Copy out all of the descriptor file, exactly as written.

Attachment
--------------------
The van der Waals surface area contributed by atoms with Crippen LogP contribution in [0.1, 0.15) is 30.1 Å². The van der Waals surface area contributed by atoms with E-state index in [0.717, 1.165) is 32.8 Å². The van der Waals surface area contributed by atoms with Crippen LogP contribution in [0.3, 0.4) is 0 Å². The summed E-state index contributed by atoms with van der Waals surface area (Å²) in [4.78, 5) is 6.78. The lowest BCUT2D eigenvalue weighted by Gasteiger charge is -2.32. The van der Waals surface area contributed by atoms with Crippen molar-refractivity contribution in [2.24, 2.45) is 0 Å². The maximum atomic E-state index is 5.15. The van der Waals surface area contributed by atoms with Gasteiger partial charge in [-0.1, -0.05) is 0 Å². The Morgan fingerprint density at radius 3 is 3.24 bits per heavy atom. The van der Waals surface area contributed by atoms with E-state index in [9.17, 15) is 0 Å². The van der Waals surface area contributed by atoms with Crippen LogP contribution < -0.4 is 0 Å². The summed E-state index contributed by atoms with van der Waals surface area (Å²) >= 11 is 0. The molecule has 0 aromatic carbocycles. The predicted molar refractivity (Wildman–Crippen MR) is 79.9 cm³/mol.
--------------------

The van der Waals surface area contributed by atoms with Crippen LogP contribution in [0.1, 0.15) is 30.1 Å². The van der Waals surface area contributed by atoms with E-state index in [0.717, 1.165) is 32.8 Å². The van der Waals surface area contributed by atoms with Crippen LogP contribution in [0.3, 0.4) is 0 Å². The summed E-state index contributed by atoms with van der Waals surface area (Å²) in [4.78, 5) is 6.78. The lowest BCUT2D eigenvalue weighted by Gasteiger charge is -2.32. The van der Waals surface area contributed by atoms with Crippen molar-refractivity contribution in [2.24, 2.45) is 0 Å². The maximum atomic E-state index is 5.15. The van der Waals surface area contributed by atoms with Gasteiger partial charge in [-0.1, -0.05) is 0 Å². The Morgan fingerprint density at radius 3 is 3.24 bits per heavy atom. The van der Waals surface area contributed by atoms with E-state index in [9.17, 15) is 0 Å². The van der Waals surface area contributed by atoms with Crippen LogP contribution < -0.4 is 0 Å². The summed E-state index contributed by atoms with van der Waals surface area (Å²) >= 11 is 0. The molecule has 0 aromatic carbocycles. The predicted molar refractivity (Wildman–Crippen MR) is 79.9 cm³/mol.